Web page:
CCNet 127/2002 - 6 November 2002

"An asteroid photographed by a passing deep space probe proved twice
as large as expected, according to NASA scientists, who on Tuesday
released the first image of the encounter."
--Richard Stenger, CNN, 5 November 2002

"A tremendous amount of new data has been accumulated over the past
few years that points in the direction of multiple impacts."
--Gerta Keller, Princeton University, The New York Times, 5 November

"You wait an hour for a bus, then three come along all at once.
Maybe impacts are like that."
--Simon P. Kelley, Open University, The New York Times, 5
November 2002

    The New York Times, 5 November 2002

    Ron Baalke <>

    CNN, 5 November 2002

    Popular Mechanics, 5 November 2002


    David Morrison <>

    Reiner M. Stoss <>

    Christian Gritzner <>

    Hermann Burchard <>

     Andrew Yee <>

     Space Daily, 4 October 2002


>From The New York Times, 5 November 2002


For more than a decade, most scientists have believed that the extinction of
the dinosaurs was caused by a single event: the crash of an immense body
from outer space, its explosive force like a hundred million hydrogen bombs,
igniting firestorms and shrouding the earth in a dense cloud of dust that
blocked sunlight and sent worldwide temperatures plummeting.

The theory gained wide acceptance in 1991, after the discovery of a crater
buried under the tip of the Yucatán Peninsula. The giant gash stretched 110
miles from rim to rim, and its age was found to be 65 million years, the
same time as the death of the dinosaurs.

Now, however, scientists working in Ukraine have discovered that a
well-known but smaller crater, some 15 miles wide, had been inaccurately
dated and is actually 65 million years old, making the blast that created it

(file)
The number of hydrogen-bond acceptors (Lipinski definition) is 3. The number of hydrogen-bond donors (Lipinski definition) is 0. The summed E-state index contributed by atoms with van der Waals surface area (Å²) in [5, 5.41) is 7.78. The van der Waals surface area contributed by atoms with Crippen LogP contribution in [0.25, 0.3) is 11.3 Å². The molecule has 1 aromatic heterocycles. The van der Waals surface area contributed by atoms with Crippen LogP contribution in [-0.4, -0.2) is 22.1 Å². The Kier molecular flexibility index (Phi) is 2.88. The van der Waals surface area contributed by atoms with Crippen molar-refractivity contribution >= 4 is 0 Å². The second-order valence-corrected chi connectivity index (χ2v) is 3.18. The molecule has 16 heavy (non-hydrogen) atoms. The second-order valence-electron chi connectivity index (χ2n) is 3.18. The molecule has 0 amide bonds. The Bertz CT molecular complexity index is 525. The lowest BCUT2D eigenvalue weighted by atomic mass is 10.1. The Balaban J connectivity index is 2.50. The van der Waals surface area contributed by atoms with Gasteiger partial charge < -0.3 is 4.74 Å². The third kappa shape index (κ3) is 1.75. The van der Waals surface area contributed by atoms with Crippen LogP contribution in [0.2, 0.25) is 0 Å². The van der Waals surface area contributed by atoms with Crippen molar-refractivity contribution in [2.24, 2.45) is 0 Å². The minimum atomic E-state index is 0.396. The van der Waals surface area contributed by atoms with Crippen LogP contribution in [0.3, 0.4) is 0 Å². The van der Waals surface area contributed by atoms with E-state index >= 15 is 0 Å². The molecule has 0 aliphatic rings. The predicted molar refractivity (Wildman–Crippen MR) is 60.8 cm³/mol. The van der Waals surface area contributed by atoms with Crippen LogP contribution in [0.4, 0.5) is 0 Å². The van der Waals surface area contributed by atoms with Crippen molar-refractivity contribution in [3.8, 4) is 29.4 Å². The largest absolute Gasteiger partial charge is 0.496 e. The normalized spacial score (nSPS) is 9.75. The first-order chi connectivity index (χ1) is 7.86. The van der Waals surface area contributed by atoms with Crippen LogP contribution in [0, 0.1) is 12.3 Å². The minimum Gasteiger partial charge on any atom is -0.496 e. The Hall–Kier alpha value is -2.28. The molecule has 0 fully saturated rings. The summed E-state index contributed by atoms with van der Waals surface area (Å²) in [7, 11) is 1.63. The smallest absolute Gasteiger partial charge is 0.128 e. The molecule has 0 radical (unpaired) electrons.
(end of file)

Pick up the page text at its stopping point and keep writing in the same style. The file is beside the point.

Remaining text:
a likely contributor to the end of the dinosaurs.

So too, a British team has recently found a crater at the bottom of the
North Sea dating to the same era and stretching over 12 miles in a series of
concentric rings.

The discoveries are giving new support to the idea that killer objects from
outer space may have sometimes arrived in pairs or even swarms, perhaps
explaining why the extinctions seen in the fossil record can be messy
affairs, with species reeling before a final punch finishes them off.

"It's so clear," said Dr. Gerta Keller, a geologist and paleontologist at
Princeton, who studies the links between cosmic bombardments and life
upheavals. "A tremendous amount of new data has been accumulated over the
past few years that points in the direction of multiple impacts."

But Dr. Keller added that many scholars had staked their reputations on the
idea of a single dinosaur-ending disaster and were reluctant to consider the
new evidence. "Old ideas," she said, "die hard."

Her own research, Dr. Keller added, suggests the reality of multiple strikes
and raises doubts that the Yucatán rock, whose crater is known as Chicxulub,
was the event that sealed the dinosaurs' fate. Instead, she said, the main
killer "has yet to be found."

The ferment is prompting scientists around the globe to look for new craters
and to reassess the ages of old ones in search of clues to the wave of
global extinction that did in thousands of species - not only the dinosaurs
but many plants, fish and plankton - at the end of the Cretaceous period.

"There are over 170 confirmed craters on earth and we know the precise
impact age of only around half," said Dr. Simon P. Kelley of the Open
University in Britain, who found the dating error on the Ukraine crater,
along with Dr. Eugene P. Gurov of the Institute of Geological Sciences in
Ukraine. Even in the United States, he added, several craters are poorly